This Vatican Council likewise professes its belief that it is upon the human conscience that these obligations fall and exert their binding force. The truth cannot impose itself except by virtue of its own truth, as it makes its entrance into the mind at once quietly and with power.

Religious freedom, in turn, which men demand as necessary to fulfill their duty to worship God, has to do with immunity from coercion in civil society. Therefore it leaves untouched traditional Catholic doctrine on the moral duty of men and societies toward the true religion and toward the one Church of Christ."


In the very next paragraph:
"This Vatican Council declares that the human person has a right to religious freedom. This freedom means that all men are to be immune from coercion on the part of individuals or of social groups and of any human power, in such wise that no one is to be forced to act in a manner contrary to his own beliefs, whether privately or publicly, whether alone or in association with others, within due limits."

What are the due limits? Later in the document:

"Society has the right to defend itself against possible abuses committed on the pretext of freedom of religion. It is the special duty of government to provide this protection. However, government is not to act in an arbitrary fashion or in an unfair spirit of partisanship. Its action is to be controlled by juridical norms which are in conformity with the objective moral order. These norms arise out of the need for the effective safeguard of the rights of all citizens and for the peaceful settlement of conflicts of rights, also out of the need for an adequate care of genuine public peace, which comes about when men live together in good order and in true justice, and finally out of the need for a proper guardianship of public morality.

These matters constitute the basic component of the common welfare: they are what is meant by public order."

Geoff said...

Very true. One can not legitimately be coerced (with the exception of parental authority) to change their opinion of truth. But this passage only talks about truth, not virtue.

It's talking about any kind of truth. You cannot use force to protect an intangible except when the truth is protected secondarily, through protecting a physical entity. (In practice, life and liberty would fall under this, as well.) A custom is an intangible. And anyone is free to live their customs. At their own expense.

Andy Bodoh said...

You cannot use force to protect an intangible except when the truth is protected secondarily, through protecting a physical entity. (In practice, life and liberty would fall under this, as well.)

Why Geoff? "Ownership" is intangible. "Rights" are intangible. "Life" is an abstraction from a state of being. "Human dignity" is intangible. All relationships are intangible.

"Intangible" is the contradictory of "tangible". You are saying that we can only primarily protect the tangible. Protect it from what? Matter (the tangible) has no value (of any sort) without spirit (intangible). You should be enough of a free market economist to figure that out.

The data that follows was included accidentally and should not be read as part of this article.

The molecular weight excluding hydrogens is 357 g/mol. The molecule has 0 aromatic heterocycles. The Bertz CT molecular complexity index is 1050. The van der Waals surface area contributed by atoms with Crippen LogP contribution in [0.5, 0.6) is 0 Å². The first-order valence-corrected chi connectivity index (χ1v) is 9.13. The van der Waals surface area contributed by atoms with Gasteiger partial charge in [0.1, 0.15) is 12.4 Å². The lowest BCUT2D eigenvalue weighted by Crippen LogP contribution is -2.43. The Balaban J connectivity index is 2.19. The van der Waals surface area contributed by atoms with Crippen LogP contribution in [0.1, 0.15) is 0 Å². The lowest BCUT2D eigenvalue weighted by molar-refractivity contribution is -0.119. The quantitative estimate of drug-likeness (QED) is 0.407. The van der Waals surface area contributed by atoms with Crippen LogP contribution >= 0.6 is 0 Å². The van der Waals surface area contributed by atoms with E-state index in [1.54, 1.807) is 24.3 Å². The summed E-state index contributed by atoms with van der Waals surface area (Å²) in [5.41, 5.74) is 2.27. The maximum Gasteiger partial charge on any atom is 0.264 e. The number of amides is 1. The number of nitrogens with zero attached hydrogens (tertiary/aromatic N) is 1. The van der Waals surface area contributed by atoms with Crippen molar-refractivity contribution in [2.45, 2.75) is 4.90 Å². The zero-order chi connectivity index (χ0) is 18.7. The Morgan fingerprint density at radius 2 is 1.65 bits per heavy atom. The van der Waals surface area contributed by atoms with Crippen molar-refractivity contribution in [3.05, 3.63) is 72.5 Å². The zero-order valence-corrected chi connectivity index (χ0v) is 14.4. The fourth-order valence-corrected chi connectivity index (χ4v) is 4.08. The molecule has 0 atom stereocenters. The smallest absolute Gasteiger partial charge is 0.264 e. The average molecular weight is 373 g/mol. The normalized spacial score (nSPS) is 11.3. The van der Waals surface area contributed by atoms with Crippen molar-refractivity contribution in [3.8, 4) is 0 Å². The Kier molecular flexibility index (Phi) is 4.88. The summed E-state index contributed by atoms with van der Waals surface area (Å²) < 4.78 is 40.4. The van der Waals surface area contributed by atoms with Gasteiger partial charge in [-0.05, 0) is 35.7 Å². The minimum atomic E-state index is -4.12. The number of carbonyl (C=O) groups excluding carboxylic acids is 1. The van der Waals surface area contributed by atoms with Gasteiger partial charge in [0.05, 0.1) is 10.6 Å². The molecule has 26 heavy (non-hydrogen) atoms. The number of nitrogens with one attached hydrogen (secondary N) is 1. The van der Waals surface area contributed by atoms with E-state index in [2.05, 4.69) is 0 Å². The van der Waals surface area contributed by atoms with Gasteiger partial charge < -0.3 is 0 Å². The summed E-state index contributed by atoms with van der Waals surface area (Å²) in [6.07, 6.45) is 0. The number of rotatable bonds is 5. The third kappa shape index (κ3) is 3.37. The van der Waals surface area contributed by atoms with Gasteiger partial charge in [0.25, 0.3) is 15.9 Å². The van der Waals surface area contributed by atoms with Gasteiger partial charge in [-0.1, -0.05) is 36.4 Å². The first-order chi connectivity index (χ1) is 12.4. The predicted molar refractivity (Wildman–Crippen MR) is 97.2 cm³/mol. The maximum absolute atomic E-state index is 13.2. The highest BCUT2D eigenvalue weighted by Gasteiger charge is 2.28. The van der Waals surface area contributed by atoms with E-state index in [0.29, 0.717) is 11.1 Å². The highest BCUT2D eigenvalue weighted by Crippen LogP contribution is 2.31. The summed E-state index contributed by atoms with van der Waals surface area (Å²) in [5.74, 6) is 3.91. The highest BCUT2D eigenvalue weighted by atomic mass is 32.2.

Andy Bodoh said...

"[The cited passage is] talking about any kind of truth."

First, read the passage in context. The document is about ecumanism. The passage is discussing historical situations in which Christians have done grave injustices to other Christians in the name of the Faith.

It is true that John Paul cites to the Declaration on Religious Freedom, which has some very broad language. But that language must be understood in the context of the universal Church of 1964. The document was chiefly directed against totalitarian regimes that were attempting to quash religious practice in societies in which religious practice had always been strong. It is directed primarily to the nation-state, not to the small community. Thus, trying to read the document as a defense of libertarian dissent in a small community is, a the very least, a stretch.

Furthermore, as I said above, the declaration specifically says that the freedom of religion is not to be used to claim that the state has no authority. It says that the state "is to be controlled by juridical norms which are in conformity with the objective moral order." Where do these norms come from? Practical reasonableness stemming from day-to-day circumstances of life in society regarding three things: first "the need for the effective safeguard of the rights of all citizens and for the peaceful settlement of conflicts of rights", second "the need for an adequate care of genuine public peace, which comes about when men live together in good order and in true justice", and third "out of the need for a proper guardianship of public morality."

Now, are these norms universal? Yes. However, the particular norms are not always applied in the same way. As Fides et ratio explains, man is naturally a philosopher but an individual's philosphy is largely shaped by norms and concepts he learned from others in society that generally direct him towards specific conclusions. He talks about this in the passage you cite: "Many factors frequently converged to create assumptions which justified intolerance and fostered an emotional climate from which only great spirits, truly free and filled with God, were in some way able to break free." However, in Fides et Ratio

Now, you would use the passage to say that society can not do anything about one's behavior as long as that behavior is founded on his conception of truth. This leads you to say that the only legitimate government is a libertarian government.

However, in John Paul celebrates the diversity of cultures and of social customs. In Centesimus annus he says "At the heart of every culture lies the attitude man takes to the greatest mystery: the mystery of God. Different cultures are basically different ways of facing the question of the meaning of personal existence." He adds a warning: "When this question is eliminated, the culture and moral life of nations are corrupted.